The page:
Breaking The Correlation

This step is quite technical, at the beginning of it:

  • The party $P_R$ is the OT receiver but the OT extension sender holds $N$ pairs of messages $((r_0^1,r_1^1),\ldots,(r_0^N,r_1^N))$.
  • The party $P_S$ is the OT sender but the OT extension receiver holds $N$ choice bits $c_1,\ldots,c_N$ as well as messages $r_{c_1}^1,\ldots,r_{c_N}^N$ corresponding its choice bits.
  • From previous steps, $P_S$ also holds a vector $\vec{b}$ such that $r_1^i-r_0^i=\vec{b}$ for all $i\in\{1,\ldots,N\}$, therefore the current OT correlations are not random, since a truly random pairs of OTs will likely not satisfy this relation.

To break the correlation the IKNP suggests one of the following options:

If we assume the “Random Oracle Model” where both parties have access to a random function $\mathcal{O}:[N]\times\{0,1\}^\lambda \to \{0,1\}^\lambda$ then:

  • The sender computes $h_j^i = \mathcal{O}(i,r_j^i)$ for $j\in\{0,1\}$ and $i\in\{1,\ldots,N\}$.
  • The receiver computes $h_{c_i}^i = \mathcal{O}(i,r_{c_i}^i)$ for $i\in\{1,\ldots,N\}$.

This resulting correlations where $P_R$ holds $(h_0^1,h_1^1),\ldots,(h_0^N,h_1^N)$ and $P_S$ holds $(c_1,h_{c_1}^1),\ldots,(c_N,h_{c_N}^N)$ is a truly random set of $N$ OT correlations, that is since a random oracle, being a truly random function, is very unlikely to preserve the correlations.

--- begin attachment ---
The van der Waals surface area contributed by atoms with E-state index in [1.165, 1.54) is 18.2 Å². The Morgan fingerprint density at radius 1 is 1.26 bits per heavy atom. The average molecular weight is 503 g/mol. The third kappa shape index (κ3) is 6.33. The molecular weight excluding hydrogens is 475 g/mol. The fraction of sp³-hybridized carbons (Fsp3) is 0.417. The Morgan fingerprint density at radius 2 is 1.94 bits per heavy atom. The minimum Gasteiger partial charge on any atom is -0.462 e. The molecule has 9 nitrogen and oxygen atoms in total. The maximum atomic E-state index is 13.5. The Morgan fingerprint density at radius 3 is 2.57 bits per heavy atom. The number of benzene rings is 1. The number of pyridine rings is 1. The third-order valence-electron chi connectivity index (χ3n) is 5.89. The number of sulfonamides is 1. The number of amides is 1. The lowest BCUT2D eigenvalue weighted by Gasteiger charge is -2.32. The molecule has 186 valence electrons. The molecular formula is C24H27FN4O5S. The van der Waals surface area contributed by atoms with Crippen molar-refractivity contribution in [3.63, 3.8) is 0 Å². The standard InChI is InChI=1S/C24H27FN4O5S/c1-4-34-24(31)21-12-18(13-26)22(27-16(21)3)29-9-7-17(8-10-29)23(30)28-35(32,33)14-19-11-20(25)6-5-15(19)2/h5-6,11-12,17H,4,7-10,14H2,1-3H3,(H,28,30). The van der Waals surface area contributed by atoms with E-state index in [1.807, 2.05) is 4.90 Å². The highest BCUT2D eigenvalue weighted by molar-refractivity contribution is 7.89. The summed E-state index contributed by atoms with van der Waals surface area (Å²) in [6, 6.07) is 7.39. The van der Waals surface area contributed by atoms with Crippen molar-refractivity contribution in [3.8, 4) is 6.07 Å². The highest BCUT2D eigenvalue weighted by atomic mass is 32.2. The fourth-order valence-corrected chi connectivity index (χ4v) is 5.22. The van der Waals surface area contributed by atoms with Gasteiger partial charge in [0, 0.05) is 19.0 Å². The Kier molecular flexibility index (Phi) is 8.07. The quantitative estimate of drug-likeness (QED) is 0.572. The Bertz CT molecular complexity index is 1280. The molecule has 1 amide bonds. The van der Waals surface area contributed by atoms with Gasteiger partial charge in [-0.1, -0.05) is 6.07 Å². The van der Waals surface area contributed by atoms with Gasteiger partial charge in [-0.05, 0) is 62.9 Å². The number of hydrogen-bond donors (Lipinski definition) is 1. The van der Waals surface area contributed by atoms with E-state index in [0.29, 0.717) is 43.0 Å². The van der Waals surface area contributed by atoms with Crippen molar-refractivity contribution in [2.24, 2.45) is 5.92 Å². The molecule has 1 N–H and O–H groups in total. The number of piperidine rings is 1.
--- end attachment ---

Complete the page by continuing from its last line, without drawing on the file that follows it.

If we prefer not assuming the “Random Oracle Model” then IKNP also propose the usage of “Correlation Robust Hash Functions”, a cryptographic construct which can be thought of as just a regular function with the restriction (that is satisfied by almost all real-life construction of hash functions), then for a random “offset” $R$ the hash function $H(x+R)$ is pseudorandom. In their paper they show that Correlation Robust Hash Functions are sufficient to break the correlation.

The Protocol

If we combine all previous steps we get the following protocol.

  1. The sender $P_S$ and receiver $P_R$ perform $\lambda$ “Base-OTs”.
    • So The sender holds $\lambda$ pairs of $\lambda$-bits long messsages $(m_0^1,m_1^1),\ldots,(m_0^N,m_1^N)$.
    • The receiver holds $\lambda$ choice bits $b_1,\ldots,b_N$ and the messages corresponding to its choice bits $m_{c_1}^1,\ldots,m_{c_N}^N$.
  2. Extending the input: Each party applies $\sf PRG$ to all its messages.
    • The sender computes $M_j^i={\sf PRG}(m_j^i)$ for $j\in \{0,1\}$ and $i\in\{1,\ldots,n\}$.
    • The receiver computes $M_{b_i}^i={\sf PRG}(m_{b_i}^i)$ for $i\in\{1,\ldots,n\}$.
  3. Renaming Variables: